Bitcoin (BTC) Pausing Rally at $13,000 Isn’t Bearish, Here’s Why
Bitcoin in Reaccumulation?
Bitcoin hasn’t been doing too hot as of late. After hitting $13,000 last week, BTC has dipped, as bulls have failed to pick up the pace. Indeed, volumes have begun to drop, sentiment has begun to dip, and Google Trends interest for “Bitcoin” and related terms are on the downtrend.
This has materialized in an approximated 25% drop in the leading cryptocurrency, and upwards of 30% to 40% in altcoins like Ethereum and Litecoin. As of the time of writing this, Bitcoin sits at $9,700, up slightly from the daily bottom of $9,250.
While this dramatic drop has been seen as the “end of a bull market” by some bearish traders, historical trends suggest that Bitcoin needs this retracement. More importantly, this retracement might just be healthy.
As Nunya Bizniz, an up-and-coming industry commentator, points out, Bitcoin’s two previous cycles have seen a near-identical series of phases: rally (bull phase), pop (bear phase), enter a multi-month lull of accumulation, rally off a bottom (expansion), an extended period of reaccumulation, and then the block reward reduction event.
Bitcoin rallying from $3,150 to the local peak of $14,000 was seemingly the expansion phase; what is occurring now is the reaccumulation phase.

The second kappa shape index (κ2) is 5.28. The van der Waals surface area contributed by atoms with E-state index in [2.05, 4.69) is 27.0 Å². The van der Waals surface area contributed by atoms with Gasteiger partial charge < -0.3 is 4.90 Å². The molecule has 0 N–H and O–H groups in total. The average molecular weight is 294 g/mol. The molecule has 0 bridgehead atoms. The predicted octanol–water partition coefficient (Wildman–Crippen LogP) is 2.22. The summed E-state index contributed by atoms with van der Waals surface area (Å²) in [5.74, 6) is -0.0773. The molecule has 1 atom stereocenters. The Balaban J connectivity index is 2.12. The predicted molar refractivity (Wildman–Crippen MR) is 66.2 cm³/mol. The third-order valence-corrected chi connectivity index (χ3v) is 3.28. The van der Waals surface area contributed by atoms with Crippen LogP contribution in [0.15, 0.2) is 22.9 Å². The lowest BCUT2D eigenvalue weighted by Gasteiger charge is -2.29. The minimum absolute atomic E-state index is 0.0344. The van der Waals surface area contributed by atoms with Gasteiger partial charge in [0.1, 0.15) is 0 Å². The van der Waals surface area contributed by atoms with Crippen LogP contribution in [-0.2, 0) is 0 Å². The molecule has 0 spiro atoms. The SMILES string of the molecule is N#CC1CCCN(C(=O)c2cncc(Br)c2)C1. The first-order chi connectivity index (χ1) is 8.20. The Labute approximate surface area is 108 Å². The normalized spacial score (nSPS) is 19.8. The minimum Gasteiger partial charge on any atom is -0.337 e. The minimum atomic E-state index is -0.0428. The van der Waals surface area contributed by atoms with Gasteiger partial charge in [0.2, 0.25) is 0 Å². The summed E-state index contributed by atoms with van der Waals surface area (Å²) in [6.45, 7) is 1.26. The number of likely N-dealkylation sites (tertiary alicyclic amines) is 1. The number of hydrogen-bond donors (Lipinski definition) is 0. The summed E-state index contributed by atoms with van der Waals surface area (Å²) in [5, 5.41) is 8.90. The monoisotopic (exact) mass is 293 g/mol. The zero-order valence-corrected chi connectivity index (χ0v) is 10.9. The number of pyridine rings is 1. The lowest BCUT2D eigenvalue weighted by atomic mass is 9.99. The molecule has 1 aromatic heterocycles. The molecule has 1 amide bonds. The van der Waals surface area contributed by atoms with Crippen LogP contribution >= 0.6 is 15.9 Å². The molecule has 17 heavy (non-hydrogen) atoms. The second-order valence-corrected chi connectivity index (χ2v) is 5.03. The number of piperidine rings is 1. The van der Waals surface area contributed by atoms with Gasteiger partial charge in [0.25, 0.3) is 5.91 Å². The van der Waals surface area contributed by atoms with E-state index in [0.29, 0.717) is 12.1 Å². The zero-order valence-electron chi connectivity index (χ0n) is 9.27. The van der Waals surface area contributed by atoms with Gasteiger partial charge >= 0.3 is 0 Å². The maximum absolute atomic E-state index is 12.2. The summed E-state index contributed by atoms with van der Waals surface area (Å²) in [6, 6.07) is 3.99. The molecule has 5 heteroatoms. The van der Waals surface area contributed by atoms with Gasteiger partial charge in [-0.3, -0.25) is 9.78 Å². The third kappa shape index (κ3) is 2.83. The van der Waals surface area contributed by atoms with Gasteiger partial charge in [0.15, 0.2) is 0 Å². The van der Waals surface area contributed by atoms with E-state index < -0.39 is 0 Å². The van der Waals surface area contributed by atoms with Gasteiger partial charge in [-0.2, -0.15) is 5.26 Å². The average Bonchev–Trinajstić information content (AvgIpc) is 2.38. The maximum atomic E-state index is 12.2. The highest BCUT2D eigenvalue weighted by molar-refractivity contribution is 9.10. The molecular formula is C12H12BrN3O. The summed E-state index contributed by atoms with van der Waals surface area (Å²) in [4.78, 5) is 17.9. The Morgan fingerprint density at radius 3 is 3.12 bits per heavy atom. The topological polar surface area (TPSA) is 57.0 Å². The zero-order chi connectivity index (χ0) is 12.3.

This is essential, as there has never been a point in the asset’s history where it established a new low or high one year out from any halving, meaning that a further rally or total collapse from here is somewhat improbable. Thus, in some senses, this pause in the rally is needed and should have been expected.
So, where exactly will this reaccumulation phase bottom out? Around $8,000 seems to be the consensus among analysts, at least in the current downturn.
Per an analysis of the Mayer Multiple (price over 200-day moving average) by CryptoKea, a little-known analyst that accurately called the recent drop to at least $9,700 earlier this month, if you consider the Multiple, the ongoing correction looks much like the first “major correction” of 2017’s bull run.
He notes that if history repeats itself and Bitcoin reverses out of its current short-term bearish trend like it did in 2012 and 2017, it could find support anywhere from $7,148 to $8,700. This corresponds to 1.20 times to 1.46 times of the 200-day moving average, which currently sits at $5,957.
Most likely, however, Kea notes that the “most probable target” as per the use of the Mayer Multiple will be $7,505 — another 20% drop from the current Bitcoin price of $9,600.
Title Image Courtesy of Andre- Francois Mckenzie Via Unsplash